6 Things to Know About Kaleidescape’s M500, M300 Players
"Interim inconvenience” of needing disc in drive to play Blu-rays will soon be solved, company says.
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July 28, 2010 by Tom LeBlanc

Updated July 30, 2010 Kaleidescape has offered additional details on two Vault products. Click here to read story

You already know about Kaleidescape’s long-anticipated M500 and M300 players that play Blu-ray discs.

But for many, the product launch was tainted somewhat by a caveat: Although Kaleidescape’s movie library can store Blu-rays, the physical disc has to be in the DVD tray for it to play.

Cheena Srinivasan, Kaleidescape founder and executive VP, understands that reaction, but there are several other things he wants consumers and installers to know about the M500 and M300.

Vault is Coming Soon
Upon release of the M500 and M300 players, “an interim inconvenience” is how Linus Wong, director of product marketing, described the need for the Blu-ray disc to be in the disc drive for playing. It was reported that the forthcoming solution will be a multi-disc changer or loader.

During our July 23 visit, Srinivasan said the product will be called the Vault, adding that the product introduction will be issued by Kaleidescape in “a week to 10 days” and it’s slated to ship during the first half of 2011.

It was initially reported that Kaleidescape is aiming for its add-on disc loading solution to cost between $3,000 and $5,000. Srinivasan essentially confirmed, saying it will likely be “a few thousand dollars.”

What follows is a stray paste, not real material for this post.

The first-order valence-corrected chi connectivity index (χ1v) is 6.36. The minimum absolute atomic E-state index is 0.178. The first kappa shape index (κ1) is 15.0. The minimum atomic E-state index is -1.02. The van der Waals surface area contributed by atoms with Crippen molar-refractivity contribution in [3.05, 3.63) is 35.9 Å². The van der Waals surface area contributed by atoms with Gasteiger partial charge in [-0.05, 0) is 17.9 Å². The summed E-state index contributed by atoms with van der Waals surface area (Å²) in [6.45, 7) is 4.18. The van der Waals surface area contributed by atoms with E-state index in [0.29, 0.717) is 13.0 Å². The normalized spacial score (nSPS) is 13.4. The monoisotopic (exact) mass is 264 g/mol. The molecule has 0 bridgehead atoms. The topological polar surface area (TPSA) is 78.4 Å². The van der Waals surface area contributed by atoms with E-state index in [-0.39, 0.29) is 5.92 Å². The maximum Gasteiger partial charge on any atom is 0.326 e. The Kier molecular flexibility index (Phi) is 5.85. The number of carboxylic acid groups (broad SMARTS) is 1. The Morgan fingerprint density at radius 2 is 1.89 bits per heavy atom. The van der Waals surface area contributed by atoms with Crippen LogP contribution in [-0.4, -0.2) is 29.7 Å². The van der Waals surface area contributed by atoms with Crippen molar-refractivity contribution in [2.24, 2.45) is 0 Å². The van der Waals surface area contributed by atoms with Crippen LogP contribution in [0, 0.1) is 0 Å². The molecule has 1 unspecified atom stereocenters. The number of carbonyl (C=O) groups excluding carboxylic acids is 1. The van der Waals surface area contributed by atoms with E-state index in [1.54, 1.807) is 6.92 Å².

Consumers will be able to buy and use multiple Vaults, which will accommodate between 100 and 300 discs, in order to accommodate large Blu-ray collections.

“We’re working feverishly on it and it’s going to be spectacular,” Srinivasan said.

The Vault is Not a Disc Changer
“We call it a ‘vault’ because it’s not a changer,” Srinivasan said. He explained that it’s not like Sony’s mega-disc changer because it doesn’t actually play discs.

The Vault Has Three Purposes
Srinivasan lays them out:

  • Safe disc storage
  • Bulk importing of disc information
  • Solving need for physical disc presence

Once You Get Beyond the Physical Disc Presence ...
Obviously, one reason consumers invest in a Kaleidescape player is because its library and highly-regarded user interface provides easy access to their disc collection; the need for physical Blu-ray disc presence in the drive for playing sort of mitigates that easy access.

If you can get past that, though, you’ll find that it still has most of Kaleidescape’s heralded ease-of-use features. During a demo of the M500 at Boston Kaleidescape dealer Bang & Olufsen’s showroom, Srinivasan reiterated that the disc in the drive isn’t “playing” and that the forthcoming Vault disc loader won’t play discs either. The Blu-ray disc information is stored in the Kaleidescape library just as traditional disc information is.

Srinivasan played a Blu-ray disc (already in the drive) and it began at the good part, skipping the previews, ads and FBI warning. He showed me that all the disc’s meta data is already stored in the library.

It’s a Great Blu-ray Player
Lost in the reports about the need for a physical Blu-ray disc in the drive, is the fact that the M500 and M300 are “among the best Blu-ray players that exist,” Srinivasan said.

The picture is outstanding. Srinivasan showed me the opening of The Dark Knight through the bank robbery scene on a 55-inch Bang & Olufsen 1080p LED-based LCD TV. I can’t recall a more authentic-looking Blu-ray demo on a flat-panel TV.

The M500 and M300 also have updated M-Class user interfaces on which Kaleidescape is getting very positive feedback, Srinivasan said. “The new user interface is really smooth and has five times as much information for picture density.”

It’s Catching On
By the end of July 2010, Kaleidescape expects to have sold 1,000 of the new M-Series players that launched on May 18, according to Srinivasan.

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